A Wright State University researcher has found evidence that the emerald ash borer beetle has found a new type of host.
Lewis Wallace of member station WYSO in Yellow Springs reports.
The emerald ash borer was first detected in southeast Michigan about 12 years ago, and it has decimated ash tree populations fanning out from there. Yellow Springs resident and Wright State biologist Don Cipollini had a suspicion that another tree, the ornamental but native White Fringetree, could be a host. He went tree-to-tree along the bike path near his house looking for signs of ash borers.
Cipollini: ...And it was about the fourth tree that I found a characteristic exit hole.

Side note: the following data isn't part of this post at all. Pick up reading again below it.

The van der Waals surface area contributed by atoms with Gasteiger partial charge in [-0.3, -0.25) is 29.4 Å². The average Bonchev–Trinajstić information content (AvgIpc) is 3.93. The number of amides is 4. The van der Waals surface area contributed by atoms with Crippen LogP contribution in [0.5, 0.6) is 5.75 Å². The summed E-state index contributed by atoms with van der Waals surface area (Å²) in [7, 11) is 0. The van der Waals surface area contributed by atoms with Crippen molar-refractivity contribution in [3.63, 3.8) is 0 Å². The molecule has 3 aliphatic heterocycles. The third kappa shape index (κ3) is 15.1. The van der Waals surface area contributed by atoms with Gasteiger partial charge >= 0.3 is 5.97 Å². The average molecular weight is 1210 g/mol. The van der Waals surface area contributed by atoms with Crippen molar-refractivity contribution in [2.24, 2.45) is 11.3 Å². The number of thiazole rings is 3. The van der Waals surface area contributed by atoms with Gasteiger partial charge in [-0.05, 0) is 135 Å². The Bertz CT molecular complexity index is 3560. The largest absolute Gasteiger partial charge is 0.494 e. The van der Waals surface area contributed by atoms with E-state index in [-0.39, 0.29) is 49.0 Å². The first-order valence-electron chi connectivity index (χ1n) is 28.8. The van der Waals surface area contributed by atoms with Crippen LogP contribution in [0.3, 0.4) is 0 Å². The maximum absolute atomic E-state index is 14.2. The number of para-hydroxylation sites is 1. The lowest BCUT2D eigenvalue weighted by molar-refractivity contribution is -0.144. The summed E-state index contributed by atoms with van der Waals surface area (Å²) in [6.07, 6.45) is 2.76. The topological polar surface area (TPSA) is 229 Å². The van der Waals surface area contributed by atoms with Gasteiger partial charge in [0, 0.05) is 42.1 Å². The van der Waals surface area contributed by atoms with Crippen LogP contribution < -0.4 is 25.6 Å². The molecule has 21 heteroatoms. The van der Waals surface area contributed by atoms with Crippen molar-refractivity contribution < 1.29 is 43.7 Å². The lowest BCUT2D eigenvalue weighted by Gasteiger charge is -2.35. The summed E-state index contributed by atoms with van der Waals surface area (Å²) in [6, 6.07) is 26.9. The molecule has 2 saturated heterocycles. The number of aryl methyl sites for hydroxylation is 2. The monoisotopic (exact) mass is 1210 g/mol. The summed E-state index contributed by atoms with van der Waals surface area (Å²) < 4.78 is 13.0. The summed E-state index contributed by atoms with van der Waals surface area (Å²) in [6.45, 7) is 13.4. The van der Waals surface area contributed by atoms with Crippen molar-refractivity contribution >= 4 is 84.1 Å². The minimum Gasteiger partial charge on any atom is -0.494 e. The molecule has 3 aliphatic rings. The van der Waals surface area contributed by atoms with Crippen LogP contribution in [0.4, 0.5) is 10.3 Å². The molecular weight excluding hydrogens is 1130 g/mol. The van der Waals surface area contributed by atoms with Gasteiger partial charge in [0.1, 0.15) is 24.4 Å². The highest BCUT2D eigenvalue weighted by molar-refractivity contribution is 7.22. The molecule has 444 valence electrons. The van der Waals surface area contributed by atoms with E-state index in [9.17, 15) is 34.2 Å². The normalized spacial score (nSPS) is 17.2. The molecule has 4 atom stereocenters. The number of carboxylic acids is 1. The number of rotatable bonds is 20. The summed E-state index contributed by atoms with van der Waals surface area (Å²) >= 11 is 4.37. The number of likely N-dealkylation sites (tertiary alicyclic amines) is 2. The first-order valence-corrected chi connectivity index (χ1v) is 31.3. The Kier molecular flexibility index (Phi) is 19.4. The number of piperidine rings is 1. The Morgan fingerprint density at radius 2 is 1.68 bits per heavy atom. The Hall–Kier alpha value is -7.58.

Cipollini is still working to verify the bug’s identity, and it’s not clear yet whether it will kill the infested Fringetrees. But he says his initial findings have big implications. When the borer is done with the ash tree, it could just find a new host.
Cipollini: It’s just one of these lessons I think about it being hard to predict what an invasive species might do.
An estimated one in ten trees in Ohio is an ash tree—the economic impact of losing those is estimated in the billions.